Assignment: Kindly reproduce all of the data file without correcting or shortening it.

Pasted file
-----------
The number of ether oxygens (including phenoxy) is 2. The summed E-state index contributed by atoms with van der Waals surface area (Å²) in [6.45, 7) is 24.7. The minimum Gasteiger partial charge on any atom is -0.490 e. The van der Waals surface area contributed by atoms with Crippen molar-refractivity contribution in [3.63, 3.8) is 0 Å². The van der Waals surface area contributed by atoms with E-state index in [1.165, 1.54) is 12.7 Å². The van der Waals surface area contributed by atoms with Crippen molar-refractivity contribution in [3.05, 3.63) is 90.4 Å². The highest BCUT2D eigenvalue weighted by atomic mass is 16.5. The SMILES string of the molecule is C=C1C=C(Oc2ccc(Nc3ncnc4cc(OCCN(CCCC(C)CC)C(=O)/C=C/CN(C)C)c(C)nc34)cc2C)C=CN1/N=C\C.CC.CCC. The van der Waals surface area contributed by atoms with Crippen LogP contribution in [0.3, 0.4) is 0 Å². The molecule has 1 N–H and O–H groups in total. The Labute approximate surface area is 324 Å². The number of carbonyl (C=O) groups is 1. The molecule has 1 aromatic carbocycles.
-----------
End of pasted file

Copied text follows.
The number of ether oxygens (including phenoxy) is 2. The summed E-state index contributed by atoms with van der Waals surface area (Å²) in [6.45, 7) is 24.7. The minimum Gasteiger partial charge on any atom is -0.490 e. The van der Waals surface area contributed by atoms with Crippen molar-refractivity contribution in [3.63, 3.8) is 0 Å². The van der Waals surface area contributed by atoms with E-state index in [1.165, 1.54) is 12.7 Å². The van der Waals surface area contributed by atoms with Crippen molar-refractivity contribution in [3.05, 3.63) is 90.4 Å². The highest BCUT2D eigenvalue weighted by atomic mass is 16.5. The SMILES string of the molecule is C=C1C=C(Oc2ccc(Nc3ncnc4cc(OCCN(CCCC(C)CC)C(=O)/C=C/CN(C)C)c(C)nc34)cc2C)C=CN1/N=C\C.CC.CCC. The van der Waals surface area contributed by atoms with Crippen LogP contribution in [0.3, 0.4) is 0 Å². The molecule has 1 N–H and O–H groups in total. The Labute approximate surface area is 324 Å². The number of carbonyl (C=O) groups is 1. The molecule has 1 aromatic carbocycles.